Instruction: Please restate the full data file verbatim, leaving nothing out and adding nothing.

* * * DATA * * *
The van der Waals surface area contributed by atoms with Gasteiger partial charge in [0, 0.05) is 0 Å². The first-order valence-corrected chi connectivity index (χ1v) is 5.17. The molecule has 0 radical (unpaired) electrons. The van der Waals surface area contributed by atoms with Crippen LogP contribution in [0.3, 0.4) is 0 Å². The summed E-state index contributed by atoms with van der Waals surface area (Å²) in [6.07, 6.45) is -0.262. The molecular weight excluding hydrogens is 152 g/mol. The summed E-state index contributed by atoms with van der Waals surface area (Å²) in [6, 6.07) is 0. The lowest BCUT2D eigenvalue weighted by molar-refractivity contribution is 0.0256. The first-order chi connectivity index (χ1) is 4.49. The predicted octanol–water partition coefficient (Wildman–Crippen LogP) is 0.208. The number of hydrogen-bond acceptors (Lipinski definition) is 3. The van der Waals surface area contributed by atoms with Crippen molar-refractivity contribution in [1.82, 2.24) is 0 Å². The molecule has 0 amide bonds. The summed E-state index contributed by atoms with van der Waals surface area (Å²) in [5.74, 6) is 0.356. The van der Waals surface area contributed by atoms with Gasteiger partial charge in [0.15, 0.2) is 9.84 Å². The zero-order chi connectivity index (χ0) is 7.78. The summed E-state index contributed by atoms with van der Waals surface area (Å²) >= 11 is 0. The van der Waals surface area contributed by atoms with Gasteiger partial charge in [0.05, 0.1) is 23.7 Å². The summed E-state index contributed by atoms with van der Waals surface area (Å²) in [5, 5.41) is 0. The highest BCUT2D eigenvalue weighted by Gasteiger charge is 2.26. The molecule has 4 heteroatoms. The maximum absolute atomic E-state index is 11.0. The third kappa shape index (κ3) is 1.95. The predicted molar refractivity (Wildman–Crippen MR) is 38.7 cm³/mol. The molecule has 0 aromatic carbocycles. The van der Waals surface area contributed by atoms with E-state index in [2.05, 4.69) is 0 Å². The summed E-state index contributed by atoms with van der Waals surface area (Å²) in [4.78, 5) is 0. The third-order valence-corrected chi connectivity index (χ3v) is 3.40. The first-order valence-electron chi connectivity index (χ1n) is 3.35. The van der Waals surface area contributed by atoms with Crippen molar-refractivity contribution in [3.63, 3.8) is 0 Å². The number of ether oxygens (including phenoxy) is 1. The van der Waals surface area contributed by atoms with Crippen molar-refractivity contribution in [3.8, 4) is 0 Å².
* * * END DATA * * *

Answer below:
The van der Waals surface area contributed by atoms with Gasteiger partial charge in [0, 0.05) is 0 Å². The first-order valence-corrected chi connectivity index (χ1v) is 5.17. The molecule has 0 radical (unpaired) electrons. The van der Waals surface area contributed by atoms with Crippen LogP contribution in [0.3, 0.4) is 0 Å². The summed E-state index contributed by atoms with van der Waals surface area (Å²) in [6.07, 6.45) is -0.262. The molecular weight excluding hydrogens is 152 g/mol. The summed E-state index contributed by atoms with van der Waals surface area (Å²) in [6, 6.07) is 0. The lowest BCUT2D eigenvalue weighted by molar-refractivity contribution is 0.0256. The first-order chi connectivity index (χ1) is 4.49. The predicted octanol–water partition coefficient (Wildman–Crippen LogP) is 0.208. The number of hydrogen-bond acceptors (Lipinski definition) is 3. The van der Waals surface area contributed by atoms with Crippen molar-refractivity contribution in [1.82, 2.24) is 0 Å². The molecule has 0 amide bonds. The summed E-state index contributed by atoms with van der Waals surface area (Å²) in [5.74, 6) is 0.356. The van der Waals surface area contributed by atoms with Gasteiger partial charge in [0.15, 0.2) is 9.84 Å². The zero-order chi connectivity index (χ0) is 7.78. The summed E-state index contributed by atoms with van der Waals surface area (Å²) >= 11 is 0. The van der Waals surface area contributed by atoms with Gasteiger partial charge in [0.05, 0.1) is 23.7 Å². The summed E-state index contributed by atoms with van der Waals surface area (Å²) in [5, 5.41) is 0. The highest BCUT2D eigenvalue weighted by Gasteiger charge is 2.26. The molecule has 4 heteroatoms. The maximum absolute atomic E-state index is 11.0. The third kappa shape index (κ3) is 1.95. The predicted molar refractivity (Wildman–Crippen MR) is 38.7 cm³/mol. The molecule has 0 aromatic carbocycles. The van der Waals surface area contributed by atoms with E-state index in [2.05, 4.69) is 0 Å². The summed E-state index contributed by atoms with van der Waals surface area (Å²) in [4.78, 5) is 0. The third-order valence-corrected chi connectivity index (χ3v) is 3.40. The first-order valence-electron chi connectivity index (χ1n) is 3.35. The van der Waals surface area contributed by atoms with Crippen molar-refractivity contribution in [3.63, 3.8) is 0 Å². The number of ether oxygens (including phenoxy) is 1. The van der Waals surface area contributed by atoms with Crippen molar-refractivity contribution in [3.8, 4) is 0 Å².